Commissioner Stylianides opened the Modex Romania exercise on 14 October – the largest EU Civil Protection exercise to date.

The largest medical exercise ever conducted within the framework of the EU Civil Protection Mechanism – 2018 Modex Romania – took place in Bucharest, Romania in mid-October, to assess the capacities of the medical teams and experts to coordinate between teams from different countries.

The simulation mobilised over 1000 people and involved medical teams from Austria, Germany, Italy, Romania, Slovakia, Sweden, Norway, and Israel, with experts from other states participating in the mechanism.

The exercise was a unique opportunity to assess the functioning of the Civil Protection Mechanism and the common European response to disasters, according to Christos Stylianides, EU Commissioner for Humanitarian Aid and Crisis Management.

This Mechanism has proven its value on countless occasions, such as during the devastating forest fires in Southern and Northern Europe this summer. But there is always room for improvement of our capacities and coordination to save lives in Europe and around the world. This is why Modex is so useful and important for us.”

The exercise rolled out the following scenario: A simulated a 7.5 scale earthquake hits Bucharest causing widespread damage to infrastructure, with a large number of wounded. National capacities are overwhelmed and Romania activates the EU Civil Protection Mechanism through which assistance from participating countries is channelled. Urban search and rescue and medical teams need to be set up as well as evacuation planes to bring wounded people to safe places in Romania and other EU Member States.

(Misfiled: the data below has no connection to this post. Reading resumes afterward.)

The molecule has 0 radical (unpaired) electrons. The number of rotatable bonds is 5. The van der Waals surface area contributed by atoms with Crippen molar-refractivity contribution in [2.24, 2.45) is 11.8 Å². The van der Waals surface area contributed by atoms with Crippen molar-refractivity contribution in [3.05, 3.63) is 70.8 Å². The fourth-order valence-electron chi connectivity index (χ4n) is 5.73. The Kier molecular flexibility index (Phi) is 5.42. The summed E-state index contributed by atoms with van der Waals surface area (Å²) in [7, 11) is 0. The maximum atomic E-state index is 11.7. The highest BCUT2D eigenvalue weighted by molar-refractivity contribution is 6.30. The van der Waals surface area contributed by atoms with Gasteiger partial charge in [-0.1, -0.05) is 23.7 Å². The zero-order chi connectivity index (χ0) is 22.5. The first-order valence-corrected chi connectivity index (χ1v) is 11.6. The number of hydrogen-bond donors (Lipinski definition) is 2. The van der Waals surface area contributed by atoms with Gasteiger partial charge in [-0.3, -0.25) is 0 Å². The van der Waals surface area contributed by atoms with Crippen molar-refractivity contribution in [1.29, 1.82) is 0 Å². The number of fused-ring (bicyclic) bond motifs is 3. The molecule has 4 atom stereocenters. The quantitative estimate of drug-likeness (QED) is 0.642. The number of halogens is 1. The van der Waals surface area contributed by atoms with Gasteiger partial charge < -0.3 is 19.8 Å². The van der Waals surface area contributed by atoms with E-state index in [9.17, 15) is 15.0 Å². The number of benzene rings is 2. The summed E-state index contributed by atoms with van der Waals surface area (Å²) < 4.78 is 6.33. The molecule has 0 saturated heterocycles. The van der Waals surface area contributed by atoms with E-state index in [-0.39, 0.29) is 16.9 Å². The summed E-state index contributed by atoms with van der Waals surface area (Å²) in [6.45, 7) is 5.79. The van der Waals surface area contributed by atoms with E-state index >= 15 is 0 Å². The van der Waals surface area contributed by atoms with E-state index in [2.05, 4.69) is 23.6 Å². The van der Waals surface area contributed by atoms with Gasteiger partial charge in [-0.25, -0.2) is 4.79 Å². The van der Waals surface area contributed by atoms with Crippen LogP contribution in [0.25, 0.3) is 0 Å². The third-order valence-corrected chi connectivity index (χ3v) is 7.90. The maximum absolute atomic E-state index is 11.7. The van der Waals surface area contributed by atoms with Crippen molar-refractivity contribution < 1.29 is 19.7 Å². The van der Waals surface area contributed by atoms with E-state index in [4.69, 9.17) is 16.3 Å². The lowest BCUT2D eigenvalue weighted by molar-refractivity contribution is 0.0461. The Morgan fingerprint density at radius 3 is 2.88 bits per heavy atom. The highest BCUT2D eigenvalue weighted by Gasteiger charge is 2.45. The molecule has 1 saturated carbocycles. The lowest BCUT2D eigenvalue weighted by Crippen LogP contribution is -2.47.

Previous exercises took place in the UK, Denmark, Bulgaria, and Austria. Exercises at EU level are organised by the participating countries in the Mechanism with a financial contribution from the European Commission.

The Civil Protection Mechanism facilitates co-operation in disaster response among 34 states (28 EU Member States, Iceland, Montenegro, Norway, Serbia, the former Yugoslav Republic of Macedonia, and Turkey). The participating countries pool the resources that are available to disaster-stricken countries all over the world. When activated, the Mechanism co-ordinates the provision of assistance inside and outside the EU. The Commission manages the Mechanism through the Emergency Response Coordination Centre (ERCC).

The Mechanism was activated for some of the most devastating disasters, such as the earthquake in Haiti (2010), the tsunami in Japan (2011), typhoon Haiyan that hit the Philippines (2013), the Ebola outbreak (2014), the conflict in Ukraine (2014), the earthquake in Nepal (2015), and numerous floods and forest fires in Europe.